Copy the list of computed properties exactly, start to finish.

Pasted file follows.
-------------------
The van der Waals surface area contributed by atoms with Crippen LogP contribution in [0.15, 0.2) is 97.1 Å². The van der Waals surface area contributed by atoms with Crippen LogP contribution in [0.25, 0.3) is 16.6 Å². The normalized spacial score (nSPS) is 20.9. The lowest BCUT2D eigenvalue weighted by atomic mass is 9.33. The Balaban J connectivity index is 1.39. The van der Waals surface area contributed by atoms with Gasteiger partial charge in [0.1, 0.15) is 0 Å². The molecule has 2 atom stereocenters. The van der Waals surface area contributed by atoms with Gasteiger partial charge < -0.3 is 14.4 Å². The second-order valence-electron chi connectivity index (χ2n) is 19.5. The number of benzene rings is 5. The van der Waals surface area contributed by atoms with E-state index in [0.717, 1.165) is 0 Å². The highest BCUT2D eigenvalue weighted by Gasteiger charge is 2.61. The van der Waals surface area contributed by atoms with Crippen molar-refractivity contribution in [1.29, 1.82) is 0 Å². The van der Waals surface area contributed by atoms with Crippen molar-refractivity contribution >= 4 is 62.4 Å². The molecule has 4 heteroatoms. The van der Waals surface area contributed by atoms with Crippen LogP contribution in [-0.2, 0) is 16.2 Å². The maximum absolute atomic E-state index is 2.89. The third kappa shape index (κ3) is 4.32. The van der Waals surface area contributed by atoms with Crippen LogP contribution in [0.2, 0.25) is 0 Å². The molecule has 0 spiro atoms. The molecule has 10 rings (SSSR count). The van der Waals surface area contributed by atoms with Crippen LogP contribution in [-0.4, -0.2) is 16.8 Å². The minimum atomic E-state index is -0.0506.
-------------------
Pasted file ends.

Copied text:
The van der Waals surface area contributed by atoms with Crippen LogP contribution in [0.15, 0.2) is 97.1 Å². The van der Waals surface area contributed by atoms with Crippen LogP contribution in [0.25, 0.3) is 16.6 Å². The normalized spacial score (nSPS) is 20.9. The lowest BCUT2D eigenvalue weighted by atomic mass is 9.33. The Balaban J connectivity index is 1.39. The van der Waals surface area contributed by atoms with Gasteiger partial charge in [0.1, 0.15) is 0 Å². The molecule has 2 atom stereocenters. The van der Waals surface area contributed by atoms with Gasteiger partial charge < -0.3 is 14.4 Å². The second-order valence-electron chi connectivity index (χ2n) is 19.5. The number of benzene rings is 5. The van der Waals surface area contributed by atoms with E-state index in [0.717, 1.165) is 0 Å². The highest BCUT2D eigenvalue weighted by Gasteiger charge is 2.61. The van der Waals surface area contributed by atoms with Crippen molar-refractivity contribution in [1.29, 1.82) is 0 Å². The van der Waals surface area contributed by atoms with Crippen molar-refractivity contribution >= 4 is 62.4 Å². The molecule has 4 heteroatoms. The van der Waals surface area contributed by atoms with Crippen LogP contribution in [-0.2, 0) is 16.2 Å². The maximum absolute atomic E-state index is 2.89. The third kappa shape index (κ3) is 4.32. The van der Waals surface area contributed by atoms with Crippen LogP contribution in [0.2, 0.25) is 0 Å². The molecule has 0 spiro atoms. The molecule has 10 rings (SSSR count). The van der Waals surface area contributed by atoms with Crippen LogP contribution in [-0.4, -0.2) is 16.8 Å². The minimum atomic E-state index is -0.0506.